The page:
Waterford in Saratoga County, New York — The American Northeast (Mid-Atlantic)
The site of the Union Bridge, the first bridge over the Hudson River, the original Union Bridge was built in 1804 by the people of Waterford and Lansingburgh. This wooden, covered toll bridge was designed by Theodore Burr, noted bridge architect. Operated by Union Bridge Company, the toll in 1805 was eighteen cents for farmers and twenty five cents for "gentlemen's" wagons.
Seven hundred and ninety-seven feet long, with four spans and two roadways the bridge was destroyed by fire on July 10, 1909.
Erected by River Spark.
Location. 42° 47.343′ N, 73° 40.505′ W. Marker is in Waterford, New York, in Saratoga County. Marker is on Broad Street (New York State Route 4), on the right when traveling east. Touch for map. Marker is in this post office area: Waterford NY 12188, United States of America.
Other nearby markers. At least 8 other markers are within one mile of this marker, measured as the crow flies. Waterford Bridges (here, next to this marker); Troy - Waterford Bridge (within shouting distance of this marker); Gen. Henry Knox Trail (within shouting distance of this marker); Waterford Station Lock 2 Park (approx. 0.3 miles away); Flight of Five Locks (approx. 0.4 miles away); The Matton Shipyard (approx. ¾ mile away); Herman Melville (approx. 1.1 miles away). Touch for a list and map of all markers in Waterford.
More about this marker. There are two RiverSpark plaques, each one mounted on opposite ends of the bridge.
Regarding Union Bridge. In 1804, Theodore Burr designed the first "sizable bridge" crossing New York's Hudson River, at Waterford, New York. It lasted until 1909, when it was destroyed by fire. The "Burr arch truss", used two long arches, resting on the abutments on either end, that typically sandwiched a multiple kingpost structure. Theodore Burr built nearly every bridge that crossed the Susquehanna River from Binghamton, New York, to Maryland in those days. His successes made him the most distinguished architect of bridges in the country. Today's modern bridges with their graceful arches can be traced back to Theodore Burr and his contemporaries.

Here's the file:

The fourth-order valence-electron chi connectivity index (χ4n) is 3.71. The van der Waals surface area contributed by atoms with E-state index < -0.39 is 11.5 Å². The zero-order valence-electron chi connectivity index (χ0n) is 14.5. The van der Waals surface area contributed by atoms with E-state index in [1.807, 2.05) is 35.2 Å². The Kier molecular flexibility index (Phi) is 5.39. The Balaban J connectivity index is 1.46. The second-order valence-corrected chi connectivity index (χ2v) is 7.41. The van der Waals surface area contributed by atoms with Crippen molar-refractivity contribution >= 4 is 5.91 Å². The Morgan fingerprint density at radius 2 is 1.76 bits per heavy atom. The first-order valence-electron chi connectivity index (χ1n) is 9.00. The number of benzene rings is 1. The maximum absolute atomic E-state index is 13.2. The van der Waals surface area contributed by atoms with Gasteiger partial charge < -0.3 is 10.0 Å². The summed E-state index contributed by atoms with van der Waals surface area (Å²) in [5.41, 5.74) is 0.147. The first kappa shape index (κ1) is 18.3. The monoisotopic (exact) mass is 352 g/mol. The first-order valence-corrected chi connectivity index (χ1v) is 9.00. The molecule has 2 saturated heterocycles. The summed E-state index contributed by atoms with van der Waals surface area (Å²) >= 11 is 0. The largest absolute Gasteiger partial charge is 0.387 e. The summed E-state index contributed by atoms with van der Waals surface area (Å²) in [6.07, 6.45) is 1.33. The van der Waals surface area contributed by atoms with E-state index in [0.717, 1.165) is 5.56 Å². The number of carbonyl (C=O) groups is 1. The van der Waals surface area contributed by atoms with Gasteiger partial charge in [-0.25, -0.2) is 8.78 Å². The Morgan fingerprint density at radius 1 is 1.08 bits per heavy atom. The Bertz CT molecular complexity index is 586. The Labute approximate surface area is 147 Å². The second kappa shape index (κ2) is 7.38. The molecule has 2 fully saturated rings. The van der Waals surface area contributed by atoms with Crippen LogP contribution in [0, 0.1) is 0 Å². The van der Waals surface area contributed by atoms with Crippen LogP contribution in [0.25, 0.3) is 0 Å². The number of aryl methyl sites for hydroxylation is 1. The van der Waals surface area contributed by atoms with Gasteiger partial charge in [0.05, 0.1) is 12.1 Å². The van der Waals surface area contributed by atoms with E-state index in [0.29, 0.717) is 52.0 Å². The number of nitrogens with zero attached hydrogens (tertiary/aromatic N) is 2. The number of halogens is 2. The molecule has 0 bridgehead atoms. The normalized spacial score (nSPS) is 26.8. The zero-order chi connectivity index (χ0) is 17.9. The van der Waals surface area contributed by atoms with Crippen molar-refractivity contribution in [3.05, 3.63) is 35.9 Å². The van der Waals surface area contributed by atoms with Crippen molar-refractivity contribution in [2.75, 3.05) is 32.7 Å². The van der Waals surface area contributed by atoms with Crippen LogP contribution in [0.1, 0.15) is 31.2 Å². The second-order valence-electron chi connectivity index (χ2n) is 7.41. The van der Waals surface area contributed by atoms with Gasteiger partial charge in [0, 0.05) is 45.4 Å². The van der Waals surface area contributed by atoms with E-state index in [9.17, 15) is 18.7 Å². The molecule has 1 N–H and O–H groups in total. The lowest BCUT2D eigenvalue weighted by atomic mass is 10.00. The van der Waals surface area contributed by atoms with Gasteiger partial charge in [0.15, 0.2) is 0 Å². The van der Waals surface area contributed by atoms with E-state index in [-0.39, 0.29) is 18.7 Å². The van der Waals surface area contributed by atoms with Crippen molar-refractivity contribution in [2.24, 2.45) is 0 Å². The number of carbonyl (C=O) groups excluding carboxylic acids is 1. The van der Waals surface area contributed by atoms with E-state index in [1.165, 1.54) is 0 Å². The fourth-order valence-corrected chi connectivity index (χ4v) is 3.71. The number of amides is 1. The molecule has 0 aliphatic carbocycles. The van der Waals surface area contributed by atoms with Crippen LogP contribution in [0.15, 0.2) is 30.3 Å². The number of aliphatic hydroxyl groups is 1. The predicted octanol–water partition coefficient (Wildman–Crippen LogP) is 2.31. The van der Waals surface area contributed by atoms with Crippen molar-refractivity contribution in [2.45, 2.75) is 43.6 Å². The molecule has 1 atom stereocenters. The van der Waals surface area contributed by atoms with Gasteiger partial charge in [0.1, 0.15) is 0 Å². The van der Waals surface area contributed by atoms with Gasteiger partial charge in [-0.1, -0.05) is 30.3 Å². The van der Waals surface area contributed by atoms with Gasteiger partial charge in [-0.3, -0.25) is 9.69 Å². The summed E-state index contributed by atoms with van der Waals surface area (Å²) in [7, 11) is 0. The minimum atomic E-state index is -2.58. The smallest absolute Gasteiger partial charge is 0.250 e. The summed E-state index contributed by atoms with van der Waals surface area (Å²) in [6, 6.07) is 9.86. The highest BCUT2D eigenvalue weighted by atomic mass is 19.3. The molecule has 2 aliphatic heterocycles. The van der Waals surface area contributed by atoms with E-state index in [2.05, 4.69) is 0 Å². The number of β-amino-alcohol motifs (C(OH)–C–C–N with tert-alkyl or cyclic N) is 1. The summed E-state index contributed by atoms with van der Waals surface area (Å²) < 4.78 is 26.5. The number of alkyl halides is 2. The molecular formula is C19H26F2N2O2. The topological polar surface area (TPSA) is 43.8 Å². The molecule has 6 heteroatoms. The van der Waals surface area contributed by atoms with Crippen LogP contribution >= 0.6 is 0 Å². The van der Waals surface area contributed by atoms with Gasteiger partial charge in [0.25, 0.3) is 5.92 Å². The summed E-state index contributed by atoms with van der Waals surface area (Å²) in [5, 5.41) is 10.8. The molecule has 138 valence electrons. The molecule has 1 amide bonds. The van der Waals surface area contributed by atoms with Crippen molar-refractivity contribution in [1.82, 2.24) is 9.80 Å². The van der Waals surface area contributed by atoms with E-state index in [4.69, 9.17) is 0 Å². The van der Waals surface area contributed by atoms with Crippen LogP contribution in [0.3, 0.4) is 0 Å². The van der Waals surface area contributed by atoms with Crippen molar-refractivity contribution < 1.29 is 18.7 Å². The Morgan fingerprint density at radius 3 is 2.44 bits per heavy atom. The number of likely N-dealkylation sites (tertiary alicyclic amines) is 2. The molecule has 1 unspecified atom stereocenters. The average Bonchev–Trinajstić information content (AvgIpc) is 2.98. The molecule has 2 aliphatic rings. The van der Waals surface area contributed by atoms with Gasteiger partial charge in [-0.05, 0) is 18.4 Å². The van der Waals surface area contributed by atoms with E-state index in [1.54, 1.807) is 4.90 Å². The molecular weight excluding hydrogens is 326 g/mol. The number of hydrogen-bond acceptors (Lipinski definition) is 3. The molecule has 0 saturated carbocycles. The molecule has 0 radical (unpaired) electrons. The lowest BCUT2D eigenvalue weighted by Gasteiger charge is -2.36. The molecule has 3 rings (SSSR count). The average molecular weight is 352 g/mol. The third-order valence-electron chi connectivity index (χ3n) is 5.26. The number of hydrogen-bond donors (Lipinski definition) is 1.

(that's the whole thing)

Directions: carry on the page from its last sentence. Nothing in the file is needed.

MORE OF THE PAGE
Categories. • Bridges & Viaducts • Man-Made Features • Roads & Vehicles •
Credits. This page was last revised on June 16, 2016. This page originally submitted on September 22, 2013, by Howard C. Ohlhous of Duanesburg, New York. This page has been viewed 323 times since then. Last updated on November 23, 2013, by Howard C. Ohlhous of Duanesburg, New York. Photos: 1, 2, 3, 4, 5, 6, 7, 8, 9, 10. submitted on September 22, 2013, by Howard C. Ohlhous of Duanesburg, New York. • Andrew Ruppenstein was the editor who published this page.